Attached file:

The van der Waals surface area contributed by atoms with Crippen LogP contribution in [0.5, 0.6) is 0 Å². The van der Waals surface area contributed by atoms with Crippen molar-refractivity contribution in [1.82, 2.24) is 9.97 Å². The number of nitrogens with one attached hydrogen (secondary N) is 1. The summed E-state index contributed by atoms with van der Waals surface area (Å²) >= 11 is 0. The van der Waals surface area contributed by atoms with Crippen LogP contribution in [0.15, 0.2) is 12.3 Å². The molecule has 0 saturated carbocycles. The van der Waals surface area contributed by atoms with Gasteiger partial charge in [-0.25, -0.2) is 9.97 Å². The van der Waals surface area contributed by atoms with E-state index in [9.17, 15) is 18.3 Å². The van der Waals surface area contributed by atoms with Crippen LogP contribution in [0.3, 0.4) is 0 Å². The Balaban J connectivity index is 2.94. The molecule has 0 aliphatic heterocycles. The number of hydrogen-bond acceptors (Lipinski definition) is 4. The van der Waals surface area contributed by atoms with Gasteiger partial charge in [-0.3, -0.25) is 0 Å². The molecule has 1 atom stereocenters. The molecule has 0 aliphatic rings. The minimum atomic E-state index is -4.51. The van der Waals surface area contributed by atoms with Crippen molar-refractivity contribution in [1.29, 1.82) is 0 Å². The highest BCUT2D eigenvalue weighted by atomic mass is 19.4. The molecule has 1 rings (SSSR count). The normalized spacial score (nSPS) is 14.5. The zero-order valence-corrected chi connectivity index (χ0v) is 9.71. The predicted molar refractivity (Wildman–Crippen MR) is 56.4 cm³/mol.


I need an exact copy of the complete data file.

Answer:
The van der Waals surface area contributed by atoms with Crippen LogP contribution in [0.5, 0.6) is 0 Å². The van der Waals surface area contributed by atoms with Crippen molar-refractivity contribution in [1.82, 2.24) is 9.97 Å². The number of nitrogens with one attached hydrogen (secondary N) is 1. The summed E-state index contributed by atoms with van der Waals surface area (Å²) >= 11 is 0. The van der Waals surface area contributed by atoms with Crippen LogP contribution in [0.15, 0.2) is 12.3 Å². The molecule has 0 saturated carbocycles. The van der Waals surface area contributed by atoms with Gasteiger partial charge in [-0.25, -0.2) is 9.97 Å². The van der Waals surface area contributed by atoms with E-state index in [9.17, 15) is 18.3 Å². The van der Waals surface area contributed by atoms with Crippen LogP contribution in [0.3, 0.4) is 0 Å². The Balaban J connectivity index is 2.94. The molecule has 0 aliphatic heterocycles. The number of hydrogen-bond acceptors (Lipinski definition) is 4. The van der Waals surface area contributed by atoms with Gasteiger partial charge in [-0.3, -0.25) is 0 Å². The molecule has 1 atom stereocenters. The molecule has 0 aliphatic rings. The minimum atomic E-state index is -4.51. The van der Waals surface area contributed by atoms with Crippen molar-refractivity contribution in [1.29, 1.82) is 0 Å². The highest BCUT2D eigenvalue weighted by atomic mass is 19.4. The molecule has 1 rings (SSSR count). The normalized spacial score (nSPS) is 14.5. The zero-order valence-corrected chi connectivity index (χ0v) is 9.71. The predicted molar refractivity (Wildman–Crippen MR) is 56.4 cm³/mol.